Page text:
The subject of testing is vast. It may seem simple from outside, but it’s not. For example, one may define testing as checking that the software is fit for its purpose. But it encompasses a lot more: for example, mutation testing verifies that assertions do actually assert. In this post, I’d like to touch some testing flavors, what’s their purpose and how they compare to each other. The need for testing In an ideal world, we wouldn’t need testing. We would just write b
Most of our day-to-day job is learned through mentorship and experience and not based upon scientific research. Once a dogma has permeated a significant minority of practitioners, it becomes very hard to challenge it. Yet, in this post, I’ll attempt to not only challenge that sometimes tests must be ordered but prove that in different use-cases.
Writing a book is a journey. At the beginning of the journey, you mostly know where you want to go, but have only vague notion of the way to get there and the time it will take. I’ve finally released the paperback version of Integration Testing from the Trenches on Amazon and that means this specific journey is at end. The book starts by a very generic discussion about testing and continues by defining Integration Testing in comparison to Unit Testing. The next chapter compares the respecti
Object-Oriented Programming advocates for modularization in order to build small and reusable components. There are however other reasons for this. In the case of the Spring framework, modularization enables Integration Testing, the ability to test the system or parts of it, including assembly configuration. Why is it so important to test the system assembled with the final configuration? Let’s take a simple example, the making of a car. Unit Testing the car would be akin to testing every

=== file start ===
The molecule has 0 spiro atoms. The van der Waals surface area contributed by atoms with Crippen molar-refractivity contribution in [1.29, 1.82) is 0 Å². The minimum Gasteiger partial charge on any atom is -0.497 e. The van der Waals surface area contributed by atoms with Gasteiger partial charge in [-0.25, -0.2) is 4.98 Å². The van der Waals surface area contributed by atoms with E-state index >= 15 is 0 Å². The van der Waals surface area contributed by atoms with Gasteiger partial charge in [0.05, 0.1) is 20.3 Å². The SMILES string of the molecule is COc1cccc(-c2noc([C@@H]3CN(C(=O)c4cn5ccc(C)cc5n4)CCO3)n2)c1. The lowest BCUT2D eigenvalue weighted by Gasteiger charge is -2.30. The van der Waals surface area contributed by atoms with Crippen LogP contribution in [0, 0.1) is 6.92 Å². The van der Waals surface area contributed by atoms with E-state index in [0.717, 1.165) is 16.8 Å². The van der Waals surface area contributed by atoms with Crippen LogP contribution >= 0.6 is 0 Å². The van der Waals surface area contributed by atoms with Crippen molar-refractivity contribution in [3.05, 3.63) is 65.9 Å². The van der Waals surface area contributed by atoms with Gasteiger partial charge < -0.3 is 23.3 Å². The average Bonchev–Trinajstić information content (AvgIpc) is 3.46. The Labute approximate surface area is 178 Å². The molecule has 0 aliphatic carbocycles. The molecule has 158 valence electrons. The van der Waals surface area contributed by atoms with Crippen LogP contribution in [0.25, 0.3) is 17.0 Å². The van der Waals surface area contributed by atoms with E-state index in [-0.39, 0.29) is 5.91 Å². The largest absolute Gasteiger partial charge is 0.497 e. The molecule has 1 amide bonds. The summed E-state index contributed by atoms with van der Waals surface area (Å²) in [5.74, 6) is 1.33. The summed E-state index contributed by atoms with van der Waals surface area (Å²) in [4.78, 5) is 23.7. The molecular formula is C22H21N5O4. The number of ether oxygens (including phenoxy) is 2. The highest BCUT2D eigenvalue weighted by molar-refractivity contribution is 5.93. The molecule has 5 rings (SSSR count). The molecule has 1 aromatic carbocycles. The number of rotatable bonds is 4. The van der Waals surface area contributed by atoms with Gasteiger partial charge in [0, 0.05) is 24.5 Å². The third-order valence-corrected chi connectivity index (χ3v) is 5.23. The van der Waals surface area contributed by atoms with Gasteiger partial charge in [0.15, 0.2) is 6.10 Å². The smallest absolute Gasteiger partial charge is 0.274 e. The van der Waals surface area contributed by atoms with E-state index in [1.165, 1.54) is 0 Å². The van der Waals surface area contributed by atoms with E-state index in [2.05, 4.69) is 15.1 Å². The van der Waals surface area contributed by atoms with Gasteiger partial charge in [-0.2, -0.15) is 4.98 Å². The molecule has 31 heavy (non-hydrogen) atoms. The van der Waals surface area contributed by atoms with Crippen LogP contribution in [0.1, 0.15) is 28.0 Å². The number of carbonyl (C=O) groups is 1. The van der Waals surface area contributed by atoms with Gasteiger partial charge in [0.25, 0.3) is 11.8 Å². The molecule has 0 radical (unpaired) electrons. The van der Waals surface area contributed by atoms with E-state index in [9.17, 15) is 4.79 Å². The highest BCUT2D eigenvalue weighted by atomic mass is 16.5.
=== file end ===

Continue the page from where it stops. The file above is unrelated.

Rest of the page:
My job as a software architect is to make sure the builds I provide have the best possible quality, and more specifically internal quality. While Unit Testing sure helps creating less regressions, relying only on it is akin to testing a car by testing its nuts and bolts. Integration Testing is about getting the car on a circuit. Last week, I finally released the fist version of Integration Testing from the Trenches.
Even the most extreme Spring opponents have to admit it is all about making developers life easier. Version 3.2 of Spring MVC brings even more sweetness to the table. Sweetness #1: No web.xml The ability to run a webapp without any web deployment descriptor comes from Servlet 3.0. One option would be to annotate your servlet with the @WebServlet annotation to set mapping and complementary data. When you get your servlet for free, like Spring’s DispatcherServlet, you’d need to su
This post is the written form of one of my submission for Devoxx France 2013. As it was only chosen as backup, I lacked the necessary motivation to prepare it. The subject is important though, so I finally decided to write it down. In 2013, if you’re a standard developer, it is practically a given that you test your code. Whether you’re a practicioner of TDD or just create them afterwards, most realize a robust automated test harness is not optional but mandatory. Unit Test vs Int
In most contexts, when something doesn’t work, you just Google the error and you’re basically done. One good thing about working for organizations that lag behind technology-wise is that it generally is more challenging and you’re bound to be creative. Me, I’m stuck on JBoss 5.1 EAP, but that doesn’t stop me for trying to use modern approach in software engineering. In the quality domain, one such try is to be able to provide my developers a way to test their code in